Dog attack family still in hospital

The family of Aubrey Murphy, 56, and his three-year-old granddaughter, Emma Murphy, who were both mauled by vicious dogs, said all they are focusing on now, is to support their loved ones through their “long road to recovery”.

Mr Murphy and Emma were expected to undergo more surgery this week, according to family spokesperson, Cliff Augustyn, who is Emma’s maternal grandfather.

Mr Murphy’s arm was severely injured, as he tried to protect Emma from the dogs’ attack in the backyard of his Garlandale Crescent home in Athlone, on Tuesday June 20. The dogs savaged little Emma’s head, and half of her scalp, just above her eyebrows, were ripped off.

By Sunday June 25, Mr Murphy was still in the intensive care unit at Vincent Palotti Hospital, and Emma was transferred from the intensive care unit to the high care unit of Red Cross Children’s Hospital.

It is believed on the afternoon of Tuesday June 20, Mr Murphy went to his backyard to investigate a commotion there, and was followed by Emma, who apparently then ran out ahead of him. Mr Murphy was home with Emma and her twin sister, Kate, at the time. Their neighbour’s two dogs, a Rottweiler and a pit bull, then attacked Emma, and also came at Mr Murphy as he tried to protect his granddaughter. Emma suffered injuries to her head and her face. Apart from the injuries to Mr Murphy’s arm, he also had severe bite marks on his body.

The dogs managed to gain entry onto Mr Murphy’s property, despite having a two-metre-long fence. It was initially believed the dogs scaled the wall, but Mr Augustyn said this cannot be confirmed.

“There has always been a little gap between the Vibracrete wall, but it was always covered. Nobody can say whether they scaled the wall, or squeezed themselves through the gap. It would all just be speculation,” he said.

Mr Augustyn described the incident as an “awful, horrendous” one, and said the two have a long way to go to full recovery. He added though, that they are both responding well to their treatment. Both have had reconstructive surgery done, and they might undergo more surgery this week.

When asked if the family will take any steps against the owner of the dogs, Mr Augustyn said they are only focusing on the recovery of Mr Murphy and Emma now.

“Our focus is not on that now. We have been inundated with this question, and for now, all we want, is for Aubrey and Emma to get back home and start the healing process. The authorities impounded the dogs and the law must take its course,” Mr Augustyn said.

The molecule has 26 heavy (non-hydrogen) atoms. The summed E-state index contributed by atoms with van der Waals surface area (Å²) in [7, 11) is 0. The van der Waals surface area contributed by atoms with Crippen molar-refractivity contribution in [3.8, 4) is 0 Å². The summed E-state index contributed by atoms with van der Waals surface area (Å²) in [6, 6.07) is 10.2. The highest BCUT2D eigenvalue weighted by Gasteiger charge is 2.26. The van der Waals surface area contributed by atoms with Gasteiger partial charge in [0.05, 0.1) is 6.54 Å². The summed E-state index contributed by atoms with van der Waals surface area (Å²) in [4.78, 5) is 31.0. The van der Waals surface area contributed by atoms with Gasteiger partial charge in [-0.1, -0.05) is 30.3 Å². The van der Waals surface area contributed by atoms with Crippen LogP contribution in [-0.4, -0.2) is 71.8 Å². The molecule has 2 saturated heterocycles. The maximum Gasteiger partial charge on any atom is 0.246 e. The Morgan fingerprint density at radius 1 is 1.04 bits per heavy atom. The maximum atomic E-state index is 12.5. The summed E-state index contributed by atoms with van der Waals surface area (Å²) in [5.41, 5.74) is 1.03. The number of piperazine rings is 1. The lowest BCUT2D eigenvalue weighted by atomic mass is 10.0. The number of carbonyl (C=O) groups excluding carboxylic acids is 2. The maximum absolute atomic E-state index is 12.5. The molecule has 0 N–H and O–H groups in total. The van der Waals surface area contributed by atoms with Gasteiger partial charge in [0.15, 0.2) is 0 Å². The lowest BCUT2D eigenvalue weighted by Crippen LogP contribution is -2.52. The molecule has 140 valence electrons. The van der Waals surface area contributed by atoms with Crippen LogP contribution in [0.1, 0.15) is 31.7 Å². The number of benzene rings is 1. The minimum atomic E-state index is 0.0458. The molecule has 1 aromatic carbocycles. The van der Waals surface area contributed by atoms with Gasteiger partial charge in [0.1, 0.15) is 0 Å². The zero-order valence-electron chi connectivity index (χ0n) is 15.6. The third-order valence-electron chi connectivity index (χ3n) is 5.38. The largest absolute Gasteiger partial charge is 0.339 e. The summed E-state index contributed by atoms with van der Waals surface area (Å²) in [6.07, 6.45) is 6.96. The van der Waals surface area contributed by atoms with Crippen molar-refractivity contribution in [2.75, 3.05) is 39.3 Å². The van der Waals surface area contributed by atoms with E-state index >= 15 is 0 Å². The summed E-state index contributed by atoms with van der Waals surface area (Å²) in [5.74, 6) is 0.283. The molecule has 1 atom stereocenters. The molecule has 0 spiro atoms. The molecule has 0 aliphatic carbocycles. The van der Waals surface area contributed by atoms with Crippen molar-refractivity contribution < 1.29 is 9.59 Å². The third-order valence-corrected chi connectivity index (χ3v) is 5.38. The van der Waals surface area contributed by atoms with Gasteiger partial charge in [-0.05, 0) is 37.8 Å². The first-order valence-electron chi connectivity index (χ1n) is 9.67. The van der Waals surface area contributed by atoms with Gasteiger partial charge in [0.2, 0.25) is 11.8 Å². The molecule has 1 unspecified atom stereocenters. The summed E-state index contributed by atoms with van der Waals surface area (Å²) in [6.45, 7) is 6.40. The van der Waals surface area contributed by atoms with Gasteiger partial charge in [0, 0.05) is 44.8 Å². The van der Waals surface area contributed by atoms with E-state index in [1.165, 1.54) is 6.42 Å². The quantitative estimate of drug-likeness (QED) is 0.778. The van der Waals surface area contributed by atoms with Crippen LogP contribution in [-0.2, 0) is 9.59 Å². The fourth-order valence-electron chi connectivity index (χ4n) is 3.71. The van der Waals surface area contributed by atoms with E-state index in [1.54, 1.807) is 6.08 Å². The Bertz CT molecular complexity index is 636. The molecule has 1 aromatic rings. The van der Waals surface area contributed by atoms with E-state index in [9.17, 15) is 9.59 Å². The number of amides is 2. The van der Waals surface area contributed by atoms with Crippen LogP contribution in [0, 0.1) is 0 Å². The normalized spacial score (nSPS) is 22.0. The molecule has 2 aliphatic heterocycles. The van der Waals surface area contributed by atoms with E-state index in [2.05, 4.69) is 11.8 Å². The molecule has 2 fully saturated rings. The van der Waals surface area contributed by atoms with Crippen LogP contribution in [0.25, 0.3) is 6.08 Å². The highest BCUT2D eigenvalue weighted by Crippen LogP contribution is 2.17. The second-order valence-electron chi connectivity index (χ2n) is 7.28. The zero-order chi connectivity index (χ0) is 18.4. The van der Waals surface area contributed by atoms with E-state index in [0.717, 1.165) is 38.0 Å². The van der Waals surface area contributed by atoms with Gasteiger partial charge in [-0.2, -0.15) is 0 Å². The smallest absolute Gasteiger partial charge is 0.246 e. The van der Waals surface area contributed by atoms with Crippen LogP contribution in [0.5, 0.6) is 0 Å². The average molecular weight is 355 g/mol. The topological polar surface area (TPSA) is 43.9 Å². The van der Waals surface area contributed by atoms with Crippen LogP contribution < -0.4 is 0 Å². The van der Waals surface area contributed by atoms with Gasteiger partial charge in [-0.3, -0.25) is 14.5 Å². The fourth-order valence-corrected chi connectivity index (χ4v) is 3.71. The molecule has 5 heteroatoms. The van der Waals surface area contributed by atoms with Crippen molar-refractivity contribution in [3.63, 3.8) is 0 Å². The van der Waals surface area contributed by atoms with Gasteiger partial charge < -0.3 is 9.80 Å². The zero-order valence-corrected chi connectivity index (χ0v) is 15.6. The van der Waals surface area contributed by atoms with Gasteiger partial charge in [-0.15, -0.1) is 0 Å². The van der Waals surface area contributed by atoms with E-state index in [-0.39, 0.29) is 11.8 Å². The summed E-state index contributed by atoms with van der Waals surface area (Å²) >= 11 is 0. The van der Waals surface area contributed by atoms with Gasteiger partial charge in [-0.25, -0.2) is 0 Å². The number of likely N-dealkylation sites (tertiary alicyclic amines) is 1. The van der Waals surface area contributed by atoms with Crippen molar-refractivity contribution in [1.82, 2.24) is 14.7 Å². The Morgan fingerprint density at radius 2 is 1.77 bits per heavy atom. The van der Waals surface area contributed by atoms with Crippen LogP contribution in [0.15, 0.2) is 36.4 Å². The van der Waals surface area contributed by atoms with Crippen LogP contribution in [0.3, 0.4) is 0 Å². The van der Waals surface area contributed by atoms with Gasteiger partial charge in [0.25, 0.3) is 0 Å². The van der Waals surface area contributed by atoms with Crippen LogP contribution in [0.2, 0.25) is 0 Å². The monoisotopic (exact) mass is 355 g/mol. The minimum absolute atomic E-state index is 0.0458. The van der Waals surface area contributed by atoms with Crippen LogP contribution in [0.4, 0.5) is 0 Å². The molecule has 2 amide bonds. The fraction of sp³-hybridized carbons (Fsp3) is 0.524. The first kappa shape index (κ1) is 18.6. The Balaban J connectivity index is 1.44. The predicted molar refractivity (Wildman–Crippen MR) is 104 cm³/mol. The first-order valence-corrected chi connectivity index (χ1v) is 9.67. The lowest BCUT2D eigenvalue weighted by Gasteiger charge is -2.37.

Spokesperson for the Cape of Good Hope SPCA, Belinda Abrahams, confirmed that four dogs have been taken from the neighbour’s property. The dogs are currently cared for at its premises in Grassy Park, while the SPCA awaits instructions from the City of Cape Town’s law enforcement.

Ms Abrahams explained that law enforcement needs to make a decision on the fate of the dogs (whether they will be euthanised), and by Monday June 26, they have not given any instruction yet.

“The investigation is ongoing,” Ms Abrahams added.

Neighbours of the Murphys in Garlandale Crescent, said they have all been living in fear of the “vicious dogs”. One neighbour, who refused to be named, as he feared being intimidated by the owner of the dogs, said his dogs were also attacked when the other dogs made their way onto his property.

The neighbours said they are relieved that the dogs were impounded.

Another neighbour, who were among those who helped Mr Murphy and Emma, and who also did not want to be named, said: “In this road, we all know one another, and care for one another. We are a close-knit community. On the day of the incident, someone banged a spade against a tree, to get the dogs away. To the dogs it sounded like gunshots. So when they fled from the sound, I ran to help pull Mr Murphy and Emma away from them. Mr Murphy was still holding little Emma in his arms, trying to protect her from those dangerous dogs. The people who own them are the only ones who do not interact with our other neighbours in this road. They are isolated and their doors are always locked. To be honest, we are all a bit cautious when it comes to them.”

No one at the dog owner’s house answered the door when the Athlone News was there.